Chop! Chop!

CTV's helicopter auto-rotates the news.

By Steve Burgess 29 Mar 2006 |

Steve Burgess is a freelance writer and the author of Who Killed Mom?, published in 2011 by Greystone Books.

Born in Norwalk Ohio, home of the famous virus, Steve was raised in Regina, SK, and Brandon, MB. He writes a regular column for The Tyee, often reviewing films but also, sometimes, detailing his hilarious world travels for Tyee readers. Steve is a former CBC Radio host and has won two National Magazine Awards. He has also won three Western Magazine Awards.

Reporting Beat: Travel, pop culture, politics, cobbling, knife sharpening, furnace repair.

Twitter: @steveburgess1

Website: Steve Burgess

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According to an old aphorism, a gentleman is someone who can play the bagpipes and doesn't. This week, local CTV viewers must wonder if there's a helicopter equivalent.

Tuesday evening, the CTV Evening News was interrupted early on by a breaking news story from reporter David Kincaid in the station's cherished aircraft, Chopper Nine. A young man in Deep Cove had been hiking on a hilltop with his faithful dog when he had somehow become trapped on a slope near the summit. A rescue team was on the scene and so was Chopper Nine, beaming back live pictures. The regular newscast went out the window as we watched the drama unfold. Kincaid himself summed it up pretty well. "When you're watching professionals in action," he said at one point, "you wonder why things don't happen more quickly."

Yup, the wheels of rescue grind slowly. The danger did not appear too great-the boy's hillside position, while unfortunate, was hardly desperate. As the minutes passed, there was plenty of time to wonder about the decidedly mixed blessing of live, breaking TV news.

'We're over Carole Taylor now'

Or perhaps to call 911. About halfway through the thrilling human drama, Bill Good reported that 911 operators were being flooded with calls about the boy on the slope. Lacking transcripts, we can only speculate about the nature of the calls: "Operator! There's a boy trapped on a hill!"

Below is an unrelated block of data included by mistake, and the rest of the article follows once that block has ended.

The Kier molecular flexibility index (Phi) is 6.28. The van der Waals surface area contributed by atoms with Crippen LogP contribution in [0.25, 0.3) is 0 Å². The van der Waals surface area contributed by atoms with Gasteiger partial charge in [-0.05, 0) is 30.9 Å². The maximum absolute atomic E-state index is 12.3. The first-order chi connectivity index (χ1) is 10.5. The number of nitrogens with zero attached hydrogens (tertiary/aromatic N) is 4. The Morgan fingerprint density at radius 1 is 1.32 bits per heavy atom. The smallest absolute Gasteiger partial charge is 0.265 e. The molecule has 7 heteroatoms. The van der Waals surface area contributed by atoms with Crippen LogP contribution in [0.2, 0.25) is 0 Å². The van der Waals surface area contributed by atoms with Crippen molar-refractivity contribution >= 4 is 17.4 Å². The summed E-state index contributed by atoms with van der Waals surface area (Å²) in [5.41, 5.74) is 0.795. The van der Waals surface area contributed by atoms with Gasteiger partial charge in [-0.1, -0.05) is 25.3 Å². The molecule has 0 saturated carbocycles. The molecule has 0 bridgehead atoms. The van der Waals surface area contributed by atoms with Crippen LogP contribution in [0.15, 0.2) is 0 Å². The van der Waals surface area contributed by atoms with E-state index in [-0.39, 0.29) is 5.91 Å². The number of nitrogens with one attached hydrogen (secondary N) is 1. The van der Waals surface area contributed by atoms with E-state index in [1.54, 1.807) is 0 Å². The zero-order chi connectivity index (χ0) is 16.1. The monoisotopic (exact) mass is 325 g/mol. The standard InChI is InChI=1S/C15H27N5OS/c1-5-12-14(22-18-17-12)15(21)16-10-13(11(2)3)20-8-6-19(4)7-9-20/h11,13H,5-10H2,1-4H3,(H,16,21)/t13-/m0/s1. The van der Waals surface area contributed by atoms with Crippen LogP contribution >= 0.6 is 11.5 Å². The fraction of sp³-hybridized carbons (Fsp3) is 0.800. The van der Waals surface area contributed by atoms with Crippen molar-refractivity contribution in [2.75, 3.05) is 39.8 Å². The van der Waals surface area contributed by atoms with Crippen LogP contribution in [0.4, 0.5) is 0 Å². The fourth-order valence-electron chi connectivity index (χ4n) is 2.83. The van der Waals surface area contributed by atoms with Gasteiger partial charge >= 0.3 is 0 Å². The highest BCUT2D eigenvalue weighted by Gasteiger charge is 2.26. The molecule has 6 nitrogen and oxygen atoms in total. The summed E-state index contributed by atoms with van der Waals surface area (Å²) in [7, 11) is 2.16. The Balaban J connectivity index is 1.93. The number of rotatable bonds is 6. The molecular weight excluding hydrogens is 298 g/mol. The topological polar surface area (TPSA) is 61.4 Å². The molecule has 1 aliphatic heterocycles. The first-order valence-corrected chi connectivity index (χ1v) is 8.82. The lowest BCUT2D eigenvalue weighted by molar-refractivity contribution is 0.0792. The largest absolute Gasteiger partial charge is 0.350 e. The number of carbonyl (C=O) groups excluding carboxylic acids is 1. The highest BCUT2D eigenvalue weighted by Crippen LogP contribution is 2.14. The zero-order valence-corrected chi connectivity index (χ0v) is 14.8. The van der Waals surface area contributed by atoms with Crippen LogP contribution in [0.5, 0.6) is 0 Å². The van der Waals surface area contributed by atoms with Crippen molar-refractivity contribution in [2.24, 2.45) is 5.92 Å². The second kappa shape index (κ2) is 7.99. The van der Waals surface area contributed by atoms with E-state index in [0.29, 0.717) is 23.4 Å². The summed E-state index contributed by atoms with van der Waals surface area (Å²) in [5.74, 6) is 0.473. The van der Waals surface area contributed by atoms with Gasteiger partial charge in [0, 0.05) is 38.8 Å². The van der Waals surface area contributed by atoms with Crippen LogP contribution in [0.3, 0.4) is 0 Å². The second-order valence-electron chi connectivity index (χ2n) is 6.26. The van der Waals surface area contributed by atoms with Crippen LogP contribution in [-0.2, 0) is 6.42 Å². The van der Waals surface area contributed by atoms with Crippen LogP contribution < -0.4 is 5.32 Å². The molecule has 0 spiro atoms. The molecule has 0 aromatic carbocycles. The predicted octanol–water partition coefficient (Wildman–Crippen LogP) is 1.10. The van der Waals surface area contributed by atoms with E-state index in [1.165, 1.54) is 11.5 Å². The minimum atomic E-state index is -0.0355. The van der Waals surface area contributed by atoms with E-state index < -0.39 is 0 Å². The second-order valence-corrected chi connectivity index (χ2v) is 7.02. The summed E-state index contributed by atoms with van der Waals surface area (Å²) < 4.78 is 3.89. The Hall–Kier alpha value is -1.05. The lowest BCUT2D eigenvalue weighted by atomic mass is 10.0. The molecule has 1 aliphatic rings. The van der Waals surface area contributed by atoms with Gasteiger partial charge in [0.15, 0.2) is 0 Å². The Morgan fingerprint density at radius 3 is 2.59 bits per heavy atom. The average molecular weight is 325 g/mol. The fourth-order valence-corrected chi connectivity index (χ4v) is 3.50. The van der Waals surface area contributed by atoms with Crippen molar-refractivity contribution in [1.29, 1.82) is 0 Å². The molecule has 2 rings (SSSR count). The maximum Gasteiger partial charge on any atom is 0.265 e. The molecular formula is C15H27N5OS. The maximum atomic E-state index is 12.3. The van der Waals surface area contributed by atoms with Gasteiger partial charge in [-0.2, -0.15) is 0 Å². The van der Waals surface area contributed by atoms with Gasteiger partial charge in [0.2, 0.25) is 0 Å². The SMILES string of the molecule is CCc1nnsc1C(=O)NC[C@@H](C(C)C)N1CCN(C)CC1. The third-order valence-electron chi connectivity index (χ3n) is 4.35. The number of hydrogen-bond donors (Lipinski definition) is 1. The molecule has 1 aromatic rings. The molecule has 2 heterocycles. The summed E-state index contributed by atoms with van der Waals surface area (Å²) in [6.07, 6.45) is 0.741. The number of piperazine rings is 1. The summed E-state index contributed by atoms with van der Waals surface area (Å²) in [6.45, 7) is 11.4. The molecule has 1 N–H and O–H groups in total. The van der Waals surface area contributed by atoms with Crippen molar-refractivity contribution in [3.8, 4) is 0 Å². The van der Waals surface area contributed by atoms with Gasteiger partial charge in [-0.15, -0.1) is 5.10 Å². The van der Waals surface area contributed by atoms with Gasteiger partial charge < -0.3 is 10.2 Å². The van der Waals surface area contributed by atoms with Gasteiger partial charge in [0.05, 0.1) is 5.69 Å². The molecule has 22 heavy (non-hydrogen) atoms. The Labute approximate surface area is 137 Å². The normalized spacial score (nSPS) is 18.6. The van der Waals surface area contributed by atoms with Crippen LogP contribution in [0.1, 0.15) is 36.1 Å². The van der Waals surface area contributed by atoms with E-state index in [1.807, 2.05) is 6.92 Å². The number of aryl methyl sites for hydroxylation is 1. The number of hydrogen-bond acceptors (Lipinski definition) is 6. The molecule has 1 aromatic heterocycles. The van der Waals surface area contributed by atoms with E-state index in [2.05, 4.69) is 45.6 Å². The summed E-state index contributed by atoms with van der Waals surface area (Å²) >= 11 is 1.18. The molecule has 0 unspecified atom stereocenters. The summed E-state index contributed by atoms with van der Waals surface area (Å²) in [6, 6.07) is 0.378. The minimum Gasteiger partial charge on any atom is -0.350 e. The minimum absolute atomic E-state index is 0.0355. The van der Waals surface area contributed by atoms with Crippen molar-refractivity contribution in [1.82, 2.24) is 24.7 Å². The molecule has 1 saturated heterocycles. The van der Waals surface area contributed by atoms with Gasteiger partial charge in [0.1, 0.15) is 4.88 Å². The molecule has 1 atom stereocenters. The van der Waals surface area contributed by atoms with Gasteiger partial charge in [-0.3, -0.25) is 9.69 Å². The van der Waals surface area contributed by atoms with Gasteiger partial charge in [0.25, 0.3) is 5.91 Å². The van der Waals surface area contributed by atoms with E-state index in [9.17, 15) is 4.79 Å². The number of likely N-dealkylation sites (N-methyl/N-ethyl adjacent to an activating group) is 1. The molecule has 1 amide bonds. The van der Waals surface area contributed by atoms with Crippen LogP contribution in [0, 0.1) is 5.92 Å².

"Where, sir?"

"Right there on the TV!"

"Yes, sir. Are you the man who called last night to report Jack Bauer was being menaced by terrorists?"

Good advised viewers not to call. It was also necessary to inform many callers to the station that, thanks to the magic of zoom, Chopper Nine was, in fact, a long way from the scene and not hovering just over the boy's head, loosening his courageous little grip with the wind from its powerful rotors. The most interesting thing about the whole report may have been the window it provided into the mind of its audience.

For CTV, Chopper Nine represents a tremendous investment in the ratings battle against local giant Global. The helicopter helps give CTV News an identity, a clear point of difference. It's a great symbol. Sometimes, it's even a great tool. When a runaway ferry crashes into a Horseshoe Bay marina or a garbage truck smashes into a pedestrian overpass, a helicopter is just what you want to have handy.

So what do you do the rest of the time? Long aerial shots of Carole Taylor delivering the budget? Another old aphorism says that when all you have is a hammer, everything looks like a nail. Them that have choppers generally want to use choppers. LA stations created an entire genre, the freeway car chase video, just by putting birds in the air all day. At least those clips are exciting.

Having a chopper airborne means that you scoop the opposition on developing news stories. The problem is, news stories are like acorns. Plenty of them litter the ground, but few grow into oaks. Reporters generally have the advantage of waiting till after the story develops-or doesn't-before deciding whether to write the story. Real-time "breaking news" is sadly different.

Dogging the story

Jon Stewart's Daily Show recently mocked recent "breaking news" coverage from Fox News and CNN. They excerpted Fox live news coverage of a suspicious package at the White House and CNN's coverage of a suspected gunman on the loose. Long shots of nothing, endless on-air speculation, all leading up to the inevitable revelation that there had been no bomb/gunman/news story, after all. And you saw it here first.

Tuesday evening on CTV, Kincaid and the news anchors spent a fair amount of time speculating about what we were seeing-who was the other guy standing around, what was causing the delay, what plan would be employed, etc. They say journalism is all about "who, what, when, where, why." Usually though, the idea is to answer the questions.

If you didn't see it, I'll save you the suspense: the little boy and his dog were hauled a few feet to safety. It happened at about 6:53 PM, live on CTV. Just time for a quick weather report, and then sign-off. I guess the rest of the day's news, like the Israeli election and stuff, wasn't that important.

Next day, I picked up the papers, fully expecting banner headlines on the boy-and-his-dog story. But no. Go figure-I guess it's because newspapers don't have helicopters.

Steve Burgess is culture critic at large for The Tyee.  [Tyee]

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